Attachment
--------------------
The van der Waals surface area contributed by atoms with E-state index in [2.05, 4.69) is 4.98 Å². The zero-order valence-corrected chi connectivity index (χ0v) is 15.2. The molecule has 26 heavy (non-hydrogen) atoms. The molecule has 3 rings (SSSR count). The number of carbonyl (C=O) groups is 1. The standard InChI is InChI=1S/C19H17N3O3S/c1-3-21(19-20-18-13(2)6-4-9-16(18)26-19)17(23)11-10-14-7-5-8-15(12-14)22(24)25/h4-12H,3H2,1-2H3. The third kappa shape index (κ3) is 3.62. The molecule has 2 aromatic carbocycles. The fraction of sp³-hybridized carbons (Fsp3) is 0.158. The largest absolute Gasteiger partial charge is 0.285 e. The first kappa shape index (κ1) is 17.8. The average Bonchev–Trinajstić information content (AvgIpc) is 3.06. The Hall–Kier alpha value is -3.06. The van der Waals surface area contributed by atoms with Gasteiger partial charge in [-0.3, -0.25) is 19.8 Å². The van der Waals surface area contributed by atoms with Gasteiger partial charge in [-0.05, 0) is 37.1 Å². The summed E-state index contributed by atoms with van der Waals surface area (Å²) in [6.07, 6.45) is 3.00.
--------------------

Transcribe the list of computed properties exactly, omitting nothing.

The van der Waals surface area contributed by atoms with E-state index in [2.05, 4.69) is 4.98 Å². The zero-order valence-corrected chi connectivity index (χ0v) is 15.2. The molecule has 26 heavy (non-hydrogen) atoms. The molecule has 3 rings (SSSR count). The number of carbonyl (C=O) groups is 1. The standard InChI is InChI=1S/C19H17N3O3S/c1-3-21(19-20-18-13(2)6-4-9-16(18)26-19)17(23)11-10-14-7-5-8-15(12-14)22(24)25/h4-12H,3H2,1-2H3. The third kappa shape index (κ3) is 3.62. The molecule has 2 aromatic carbocycles. The fraction of sp³-hybridized carbons (Fsp3) is 0.158. The largest absolute Gasteiger partial charge is 0.285 e. The first kappa shape index (κ1) is 17.8. The average Bonchev–Trinajstić information content (AvgIpc) is 3.06. The Hall–Kier alpha value is -3.06. The van der Waals surface area contributed by atoms with Gasteiger partial charge in [-0.3, -0.25) is 19.8 Å². The van der Waals surface area contributed by atoms with Gasteiger partial charge in [-0.05, 0) is 37.1 Å². The summed E-state index contributed by atoms with van der Waals surface area (Å²) in [6.07, 6.45) is 3.00.